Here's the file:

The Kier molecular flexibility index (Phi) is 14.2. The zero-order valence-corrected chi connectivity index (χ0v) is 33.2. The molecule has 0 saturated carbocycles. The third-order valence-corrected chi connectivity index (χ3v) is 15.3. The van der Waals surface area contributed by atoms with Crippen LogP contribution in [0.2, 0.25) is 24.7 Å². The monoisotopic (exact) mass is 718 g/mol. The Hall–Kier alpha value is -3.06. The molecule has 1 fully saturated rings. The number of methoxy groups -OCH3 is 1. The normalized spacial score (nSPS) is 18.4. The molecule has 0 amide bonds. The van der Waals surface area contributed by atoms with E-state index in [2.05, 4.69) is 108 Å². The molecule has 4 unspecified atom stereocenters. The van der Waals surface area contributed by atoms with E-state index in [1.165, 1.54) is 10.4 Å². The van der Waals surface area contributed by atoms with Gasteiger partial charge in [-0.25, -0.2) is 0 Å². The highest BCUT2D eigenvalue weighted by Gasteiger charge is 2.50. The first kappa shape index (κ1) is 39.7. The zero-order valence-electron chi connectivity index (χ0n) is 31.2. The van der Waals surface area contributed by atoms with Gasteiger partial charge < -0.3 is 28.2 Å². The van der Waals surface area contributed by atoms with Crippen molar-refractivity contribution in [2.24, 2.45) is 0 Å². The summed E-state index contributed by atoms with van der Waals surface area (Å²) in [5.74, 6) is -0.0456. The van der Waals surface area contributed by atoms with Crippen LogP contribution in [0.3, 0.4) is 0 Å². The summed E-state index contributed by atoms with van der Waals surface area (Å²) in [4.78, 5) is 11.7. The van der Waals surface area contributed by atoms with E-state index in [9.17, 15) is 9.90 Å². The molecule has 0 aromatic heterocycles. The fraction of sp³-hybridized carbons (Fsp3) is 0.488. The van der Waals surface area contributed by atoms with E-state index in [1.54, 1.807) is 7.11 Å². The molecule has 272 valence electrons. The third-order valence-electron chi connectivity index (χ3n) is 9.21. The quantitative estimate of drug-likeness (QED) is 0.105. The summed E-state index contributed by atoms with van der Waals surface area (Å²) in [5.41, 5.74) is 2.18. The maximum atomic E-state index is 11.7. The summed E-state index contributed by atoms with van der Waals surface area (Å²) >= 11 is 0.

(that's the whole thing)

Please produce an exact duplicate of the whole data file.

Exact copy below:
The Kier molecular flexibility index (Phi) is 14.2. The zero-order valence-corrected chi connectivity index (χ0v) is 33.2. The molecule has 0 saturated carbocycles. The third-order valence-corrected chi connectivity index (χ3v) is 15.3. The van der Waals surface area contributed by atoms with Crippen LogP contribution in [0.2, 0.25) is 24.7 Å². The monoisotopic (exact) mass is 718 g/mol. The Hall–Kier alpha value is -3.06. The molecule has 1 fully saturated rings. The number of methoxy groups -OCH3 is 1. The normalized spacial score (nSPS) is 18.4. The molecule has 0 amide bonds. The van der Waals surface area contributed by atoms with E-state index in [2.05, 4.69) is 108 Å². The molecule has 4 unspecified atom stereocenters. The van der Waals surface area contributed by atoms with E-state index in [1.165, 1.54) is 10.4 Å². The van der Waals surface area contributed by atoms with Gasteiger partial charge in [-0.25, -0.2) is 0 Å². The highest BCUT2D eigenvalue weighted by Gasteiger charge is 2.50. The first kappa shape index (κ1) is 39.7. The zero-order valence-electron chi connectivity index (χ0n) is 31.2. The van der Waals surface area contributed by atoms with Gasteiger partial charge < -0.3 is 28.2 Å². The van der Waals surface area contributed by atoms with Crippen molar-refractivity contribution in [2.24, 2.45) is 0 Å². The summed E-state index contributed by atoms with van der Waals surface area (Å²) in [5.74, 6) is -0.0456. The van der Waals surface area contributed by atoms with Crippen LogP contribution in [0.3, 0.4) is 0 Å². The summed E-state index contributed by atoms with van der Waals surface area (Å²) in [4.78, 5) is 11.7. The van der Waals surface area contributed by atoms with E-state index in [9.17, 15) is 9.90 Å². The molecule has 0 aromatic heterocycles. The fraction of sp³-hybridized carbons (Fsp3) is 0.488. The van der Waals surface area contributed by atoms with E-state index in [1.54, 1.807) is 7.11 Å². The molecule has 272 valence electrons. The third-order valence-electron chi connectivity index (χ3n) is 9.21. The quantitative estimate of drug-likeness (QED) is 0.105. The summed E-state index contributed by atoms with van der Waals surface area (Å²) in [5.41, 5.74) is 2.18. The maximum atomic E-state index is 11.7. The summed E-state index contributed by atoms with van der Waals surface area (Å²) >= 11 is 0.